The circuit court considered the issues of tenure and seniority at the same time. It noted that failure to grant seniority would operate to plaintiff's disadvantage by placing him more in peril of layoff than if defendant had employed him as required by § 1236. The circuit court succinctly summarized the competing interests on tenure:

On the other hand, defendant and the public is [sic] admittedly impacted [sic] by placement of plaintiff in a tenured position. Defendant will have lost the opportunity to review plaintiff's performance as a full-time teacher while on probationary status. However, the equities of the situation demand that plaintiff be made whole.

The Court of Appeals did not specifically address the tenure issue.


It is "the province of equity to afford full relief and protect all rights." Barnard v Huff, 252 Mich. 258, 264; 233 N.W. 213 (1930). "`Assuming that [a] transaction ought not to have taken place, the court proceeds as though it had not taken place, and returns the parties to that situation.'" Herpolsheimer v Herpolsheimer Realty Co, 344 Mich. 657, 666; 75 N.W.2d 333 (1956), quoting 3 Pomeroy, Equity Jurisprudence (5th ed), § 910, p 578. Conversely, when a party fails to do that which is required by law, the remedy is to place the parties in a position as if there had been performance.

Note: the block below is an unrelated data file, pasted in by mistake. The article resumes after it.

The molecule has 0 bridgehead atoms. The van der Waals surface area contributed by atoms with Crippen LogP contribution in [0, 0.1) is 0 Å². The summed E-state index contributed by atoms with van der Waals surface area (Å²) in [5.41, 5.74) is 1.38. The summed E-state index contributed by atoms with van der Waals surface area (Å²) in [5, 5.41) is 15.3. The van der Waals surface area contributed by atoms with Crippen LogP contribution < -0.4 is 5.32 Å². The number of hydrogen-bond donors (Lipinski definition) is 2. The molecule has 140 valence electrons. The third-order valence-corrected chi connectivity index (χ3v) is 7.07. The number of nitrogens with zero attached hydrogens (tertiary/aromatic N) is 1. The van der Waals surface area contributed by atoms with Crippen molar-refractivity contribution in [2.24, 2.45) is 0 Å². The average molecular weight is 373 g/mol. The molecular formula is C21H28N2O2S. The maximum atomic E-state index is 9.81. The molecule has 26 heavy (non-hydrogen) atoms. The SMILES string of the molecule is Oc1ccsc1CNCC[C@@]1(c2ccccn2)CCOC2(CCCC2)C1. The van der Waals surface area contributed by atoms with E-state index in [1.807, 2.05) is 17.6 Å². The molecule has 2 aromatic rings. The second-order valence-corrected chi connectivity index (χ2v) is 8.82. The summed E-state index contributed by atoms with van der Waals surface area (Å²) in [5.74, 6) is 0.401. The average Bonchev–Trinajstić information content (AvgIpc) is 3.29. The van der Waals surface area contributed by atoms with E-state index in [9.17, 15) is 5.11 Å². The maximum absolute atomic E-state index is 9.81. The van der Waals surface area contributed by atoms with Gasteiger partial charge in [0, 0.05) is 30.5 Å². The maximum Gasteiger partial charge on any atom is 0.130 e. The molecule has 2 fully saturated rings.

Section 1236 does not require that a qualified, nontenured substitute teacher be granted tenure. It does not mention tenure. It merely requires the school district to offer a contract of employment. By operation of the tenure act, this contract would be probationary. Thus, § 1236 contains only the implied requirement that plaintiff be given the opportunity to obtain tenure. The trial court erred in requiring defendant to grant plaintiff tenure.

This analysis would not necessarily apply if the teacher had acquired tenure through prior employment elsewhere or with the school district in question. See MCL 38.82, 38.92; 15.1982, 15.1992.